State Sen. Leland Yee speaks about Asian-American political prominence

State Sen. Leland Yee speaks to professor Grace Yoo's Asian American Studies 680 class on Tuesday in Burk Hall. Eric Soracco / staff photographer

The growing political prominence of Asian Americans in California and the diversity of thought within the community came to the forefront Feb. 22 when SF State Alumnus and State Sen. Leland Yee spoke in Burk Hall 237.

“You’re in a position of importance. We count,” Yee said to the students of Asian-American Studies 680, Community: Changes and Development. “People ask for our opinions. It is extremely diverse. It is not as simple as it used to be, we’re all individuals and we all have different ideas.”

Upon arriving in class, he spoke about a variety of issues involving the historically disenfranchised community, including the shark fin controversy and the Ladies Professional Golf Association’s decision to require its players to speak English in order to compete.

Yee earned a master’s degree from SF State before attending the University of Hawaii to attain a doctorate in child psychology.  He said he never planned on being a state senator and San Francisco mayoral candidate.

“I never thought I’d be a politician,” Yee said. “Life takes you in different directions.”

Nonetheless, Yee has made it his goal since he was first elected to the SF Board of Education in 1988 to ensure that all Asian Americans feel as if they have a voice in their government.

“He does understand the issues, I just respect his message,” said Professor Grace Yoo, who invited Yee to speak in front of her class. “The key thing is he is a voice.”

Yee said that it is important to stand up for what you believe in, but as Asian-American influence grows, the community will have to balance between its cultural values and what other communities find acceptable.

He cited the practice of finning and shark fin soup as the prime example of finding that balance. While finning is illegal in U.S. waters, it still occurs in international waters. Therefore, many environmentalists want to have a full ban on the sale of shark fins.

“The shark fin issue is important because it’s a cultural issue,” said 21-year-old Asian American studies major Kristine Xie.

This, obviously, would hurt those who obtain shark fins without finning – which involves cutting off the shark’s fin and dumping the body into the ocean – and hinder the Asian-American community from enjoying shark fin soup on special occasions.

“I take the position that I do not support a full ban because it is still a part of our culture,” Yee said, before illustrating his balance. “No one ought to be able to sell shark fins that use the finning  process. That’s inhumane.”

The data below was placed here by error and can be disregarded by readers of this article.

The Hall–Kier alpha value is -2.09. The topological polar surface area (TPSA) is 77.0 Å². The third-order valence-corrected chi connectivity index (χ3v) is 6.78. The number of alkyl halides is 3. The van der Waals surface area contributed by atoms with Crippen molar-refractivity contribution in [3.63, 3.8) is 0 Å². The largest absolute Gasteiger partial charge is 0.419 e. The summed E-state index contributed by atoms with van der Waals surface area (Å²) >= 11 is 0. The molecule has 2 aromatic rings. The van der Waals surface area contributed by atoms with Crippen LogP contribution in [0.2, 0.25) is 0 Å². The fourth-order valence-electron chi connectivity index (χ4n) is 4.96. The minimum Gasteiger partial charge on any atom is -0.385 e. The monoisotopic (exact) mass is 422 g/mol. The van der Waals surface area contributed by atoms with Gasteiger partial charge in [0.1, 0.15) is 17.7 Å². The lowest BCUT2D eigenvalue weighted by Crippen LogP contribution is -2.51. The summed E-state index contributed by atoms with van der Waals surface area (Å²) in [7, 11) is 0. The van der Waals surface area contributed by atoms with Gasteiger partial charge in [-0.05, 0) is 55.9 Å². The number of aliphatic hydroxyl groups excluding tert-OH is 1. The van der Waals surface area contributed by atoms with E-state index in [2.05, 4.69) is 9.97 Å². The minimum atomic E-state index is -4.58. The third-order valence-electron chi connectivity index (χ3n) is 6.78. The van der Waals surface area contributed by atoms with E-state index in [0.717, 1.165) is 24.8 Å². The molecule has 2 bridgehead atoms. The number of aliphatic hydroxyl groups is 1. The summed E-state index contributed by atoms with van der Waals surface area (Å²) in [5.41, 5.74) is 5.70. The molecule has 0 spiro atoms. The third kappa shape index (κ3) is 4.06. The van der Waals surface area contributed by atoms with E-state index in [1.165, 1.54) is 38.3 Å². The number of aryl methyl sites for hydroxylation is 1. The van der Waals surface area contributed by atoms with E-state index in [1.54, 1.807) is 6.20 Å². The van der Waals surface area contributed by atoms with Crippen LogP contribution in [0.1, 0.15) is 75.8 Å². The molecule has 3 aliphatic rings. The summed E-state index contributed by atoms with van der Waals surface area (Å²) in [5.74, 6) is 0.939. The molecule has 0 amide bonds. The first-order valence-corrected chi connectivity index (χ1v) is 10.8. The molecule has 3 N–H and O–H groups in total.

Fins acquired by using the whole shark should be legal, he said.

Yee was elected to the California State Senate in 2006 and represents parts of San Francisco and San Mateo County and is the first Chinese American state senator.

Despite his passion for Asian-American issues, some students would have liked to see more of an emphasis on San Francisco issues since he is running for mayor.

“Muni and education are more important issues,” said Kenneth Deng, a 22-year-old senior in the criminal justice department. “It was balanced, but I still need to get more information before I decide to vote for him.”

Toward the end of the class, which runs from 11 a.m. to 12:15 p.m. every Tuesday and Thursday, Yee did speak about the role of higher education.

“In terms of student fees, I oppose increases,” Yee said. “The problem I have with our higher education is there are administrators earning $400-600 thousand per year.”

However, students brought up most of the topics concerning higher education, health care and other San Francisco-specific during a question and answer session.

Still, his presence on campus seemed to be positive for those in attendance.

“It’s good to have a voice and that the voice is still maintained,” said Joseph Domingo, who graduated with a bachelor’s degree in Asian American studies in fall 2010. “Asian Americans still have a voice in politics. If we didn’t, whose shoulders would we stand on? It’s vitally important.”

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  • So is he running for mayor of just the asian community or the entire city? With the words “majority” and “minority” meaning less every day with changing demographics do we still have to hear this same tired identity politics like it is 1965? Also why was Rose Pak allowed to say “white boy” in the 1990’s and allowed to stay in public life? Just try calling a non white adult male “boy” and see what happens.